Top critical review
"Well," Fred said, "funny thing happened to me on the way to the grave."
Reviewed in the United States on October 23, 2018
PKD was a visionary. And a master storyteller. He truly was one of the greats. But even the greats can't turn every at-bat into a home run.
For me, "A Scanner Darkly" is PKD's missed at-bat. It begins with a solid premise that makes a few predictions about technology and social development (with the promise of accompanying commentary) that's flavored by scenes of drug use. However, it quickly devolves into psychology and thinly veiled (or not veiled at all) references to PKD's own experiences with drugs, at times eschewing the plot altogether. The flimsy narrative that desperately wants to connect the disparate scenes of drug use and altered perceptions grows more and more anemic as the novel progresses. By the end of the book, it's no longer a story complimented or accentuated by situational recollection; it's a pseudo-memoir with a strangled, dystopian ending tacked on to complete the symbolism. Or metaphor. Or... whatever it was.
I'm willing to accept that this book is a genuine 'misunderstood' classic and that I was just one of the saps who couldn't appreciate it for the masterpiece that is. That statement was made with no sarcasm, by the way; that's an honest assessment of my own limitations regarding the appraisal of this particular brand of literature.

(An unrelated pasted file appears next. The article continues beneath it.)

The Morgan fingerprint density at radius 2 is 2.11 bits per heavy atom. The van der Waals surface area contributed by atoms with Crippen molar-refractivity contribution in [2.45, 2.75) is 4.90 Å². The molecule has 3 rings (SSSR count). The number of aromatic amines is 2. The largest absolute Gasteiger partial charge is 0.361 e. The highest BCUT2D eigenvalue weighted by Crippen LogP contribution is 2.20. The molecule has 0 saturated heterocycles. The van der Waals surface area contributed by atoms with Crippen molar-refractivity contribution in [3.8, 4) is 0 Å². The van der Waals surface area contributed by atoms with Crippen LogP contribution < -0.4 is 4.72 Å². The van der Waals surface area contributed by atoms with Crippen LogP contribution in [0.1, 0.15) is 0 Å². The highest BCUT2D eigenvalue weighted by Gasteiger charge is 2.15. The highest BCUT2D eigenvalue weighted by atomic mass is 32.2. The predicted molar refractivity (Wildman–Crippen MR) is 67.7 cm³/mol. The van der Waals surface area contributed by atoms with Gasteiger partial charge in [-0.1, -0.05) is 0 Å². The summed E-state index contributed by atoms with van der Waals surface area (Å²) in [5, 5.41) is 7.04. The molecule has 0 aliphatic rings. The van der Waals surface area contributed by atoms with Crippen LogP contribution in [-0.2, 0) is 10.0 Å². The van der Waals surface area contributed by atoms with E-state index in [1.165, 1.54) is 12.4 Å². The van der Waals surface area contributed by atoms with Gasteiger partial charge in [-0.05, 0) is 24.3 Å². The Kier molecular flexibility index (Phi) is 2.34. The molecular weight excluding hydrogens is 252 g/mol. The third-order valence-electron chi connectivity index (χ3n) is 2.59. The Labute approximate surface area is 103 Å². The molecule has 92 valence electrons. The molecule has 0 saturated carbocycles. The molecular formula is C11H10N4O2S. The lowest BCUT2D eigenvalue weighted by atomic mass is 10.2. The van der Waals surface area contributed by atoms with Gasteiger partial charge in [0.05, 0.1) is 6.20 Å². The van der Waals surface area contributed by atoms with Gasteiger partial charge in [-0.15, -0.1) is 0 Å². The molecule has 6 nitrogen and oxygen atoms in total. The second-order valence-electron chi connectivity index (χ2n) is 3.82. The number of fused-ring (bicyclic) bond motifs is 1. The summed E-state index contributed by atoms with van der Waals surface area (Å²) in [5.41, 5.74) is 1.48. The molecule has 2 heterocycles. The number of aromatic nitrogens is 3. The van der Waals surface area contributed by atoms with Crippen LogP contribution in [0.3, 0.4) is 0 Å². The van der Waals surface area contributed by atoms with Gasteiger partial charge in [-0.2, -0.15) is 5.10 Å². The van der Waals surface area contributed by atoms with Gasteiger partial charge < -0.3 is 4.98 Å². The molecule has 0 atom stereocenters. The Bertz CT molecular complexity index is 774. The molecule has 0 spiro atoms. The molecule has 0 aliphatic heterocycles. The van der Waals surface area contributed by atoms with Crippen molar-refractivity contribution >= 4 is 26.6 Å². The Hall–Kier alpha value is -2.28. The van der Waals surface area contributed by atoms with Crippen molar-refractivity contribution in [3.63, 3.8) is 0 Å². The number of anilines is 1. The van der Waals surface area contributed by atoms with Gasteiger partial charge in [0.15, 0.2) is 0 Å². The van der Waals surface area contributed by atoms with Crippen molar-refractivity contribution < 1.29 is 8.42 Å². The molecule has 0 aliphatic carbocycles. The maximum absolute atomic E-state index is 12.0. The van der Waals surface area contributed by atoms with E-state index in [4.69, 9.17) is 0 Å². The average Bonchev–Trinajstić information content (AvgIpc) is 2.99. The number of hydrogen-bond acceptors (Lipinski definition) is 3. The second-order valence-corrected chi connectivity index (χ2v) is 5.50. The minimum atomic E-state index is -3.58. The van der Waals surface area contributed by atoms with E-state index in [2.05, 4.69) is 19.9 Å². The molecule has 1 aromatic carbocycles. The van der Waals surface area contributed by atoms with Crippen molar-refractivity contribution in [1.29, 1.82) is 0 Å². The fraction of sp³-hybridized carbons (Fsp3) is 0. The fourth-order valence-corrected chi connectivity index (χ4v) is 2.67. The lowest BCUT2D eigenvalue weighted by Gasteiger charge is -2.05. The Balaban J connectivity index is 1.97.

For me, "A Scanner Darkly" works as a sci-fi flavored version of "Fear and Loathing." In terms of strange, surreal randomness, it's tough to beat. As an exercise in facing down his drug-induced demons from days gone by, I can only imagine the degree of success PKD felt he had upon completion of this novel; I hope it helped. This was clearly an ordeal he had to work through, which is made all the more sobering in the book's afterword (which, by the time you've taken the journey the story puts you through, is pretty brutal).
Many of his observations are still remarkably on point, however. Here are a few for good measure:
"If I had known it was harmless I would have killed it myself."
"The guilty, he reflected as he drove amid the heavy late-afternoon traffic as carefully as possible, may flee when no one pursues- he had heard that, and maybe that was true. What for a certainty was true, however, was that the guilty fled, fled like hell and took plenty of swift precautions, when someone did pursue: someone real and expert and at the same time hidden. And very close by. As close, he thought, as the back seat of this car."
"If you were diabetic," he said, "and you didn't have money for a hit of insulin, would you steal to get the money? Or just die?"
"To survive in this fascist police state, he thought, you gotta always be able to come up with a name, your name. At all times. That's the first sign they look for that you're wired, not being able to figure out who the hell you are."
"He liked that; he liked to get rid of time."